Seven date palm seeds (Phoenix dactylifera L.), radiocarbon dated from the fourth century BCE to the second century CE, were recovered from archaeological sites in the Southern Levant and germinated to yield viable plants. We conducted whole-genome sequencing of these germinated ancient samples and used single-nucleotide polymorphism data to examine the genetics of these previously extinct Judean date palms. We find that the oldest seeds from the fourth to first century BCE are related to modern West Asian date varieties, but later material from the second century BCE to second century CE showed increasing genetic affinities to present-day North African date palms. Population genomic analysis reveals that by ∼2,400 to 2,000 y ago, the P. dactylifera gene pool in the Eastern Mediterranean already contained introgressed segments from the Cretan palm Phoenix theophrasti, a crucial genetic feature of the modern North African date palm populations. The P. theophrasti introgression fraction content is generally higher in the later samples, while introgression tracts are longer in these ancient germinated date palms compared to modern North African varieties. These results provide insights into crop evolution arising from an analysis of plants originating from ancient germinated seeds and demonstrate what can be accomplished with the application of a resurrection genomics approach.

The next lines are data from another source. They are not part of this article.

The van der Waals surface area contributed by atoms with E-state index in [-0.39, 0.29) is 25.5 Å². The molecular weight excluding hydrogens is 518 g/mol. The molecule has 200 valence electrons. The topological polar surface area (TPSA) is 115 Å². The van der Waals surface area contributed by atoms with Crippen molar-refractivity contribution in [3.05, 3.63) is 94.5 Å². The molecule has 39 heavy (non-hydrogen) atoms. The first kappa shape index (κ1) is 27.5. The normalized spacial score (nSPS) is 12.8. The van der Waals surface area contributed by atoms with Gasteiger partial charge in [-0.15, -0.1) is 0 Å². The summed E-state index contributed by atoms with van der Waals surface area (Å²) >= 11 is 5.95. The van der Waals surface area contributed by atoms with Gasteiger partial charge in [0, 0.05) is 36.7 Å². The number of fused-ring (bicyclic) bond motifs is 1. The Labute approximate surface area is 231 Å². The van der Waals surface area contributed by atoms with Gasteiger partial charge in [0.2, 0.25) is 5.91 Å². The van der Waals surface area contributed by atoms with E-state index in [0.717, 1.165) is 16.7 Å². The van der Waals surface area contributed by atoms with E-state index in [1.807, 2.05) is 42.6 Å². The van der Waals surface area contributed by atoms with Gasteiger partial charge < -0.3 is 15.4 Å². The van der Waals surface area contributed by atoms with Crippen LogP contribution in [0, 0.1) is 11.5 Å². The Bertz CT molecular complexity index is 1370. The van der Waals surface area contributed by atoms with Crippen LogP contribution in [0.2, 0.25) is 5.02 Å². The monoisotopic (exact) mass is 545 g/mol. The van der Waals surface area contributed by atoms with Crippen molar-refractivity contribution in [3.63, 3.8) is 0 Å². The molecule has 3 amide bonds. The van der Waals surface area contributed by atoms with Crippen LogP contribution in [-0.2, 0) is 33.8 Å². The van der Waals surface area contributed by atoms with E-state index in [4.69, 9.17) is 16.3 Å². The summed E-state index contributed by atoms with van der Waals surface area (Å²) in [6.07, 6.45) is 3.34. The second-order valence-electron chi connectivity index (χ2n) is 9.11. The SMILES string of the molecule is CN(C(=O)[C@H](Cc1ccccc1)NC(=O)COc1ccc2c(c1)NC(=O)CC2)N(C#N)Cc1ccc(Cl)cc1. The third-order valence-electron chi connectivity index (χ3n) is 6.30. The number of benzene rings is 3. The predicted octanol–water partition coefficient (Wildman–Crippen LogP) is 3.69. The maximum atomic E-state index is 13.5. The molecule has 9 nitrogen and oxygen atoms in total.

|Proceedings of the National Academy of Sciences of the United States of America
|Published - May 11 2021
- Ancient DNA
- Crop evolution
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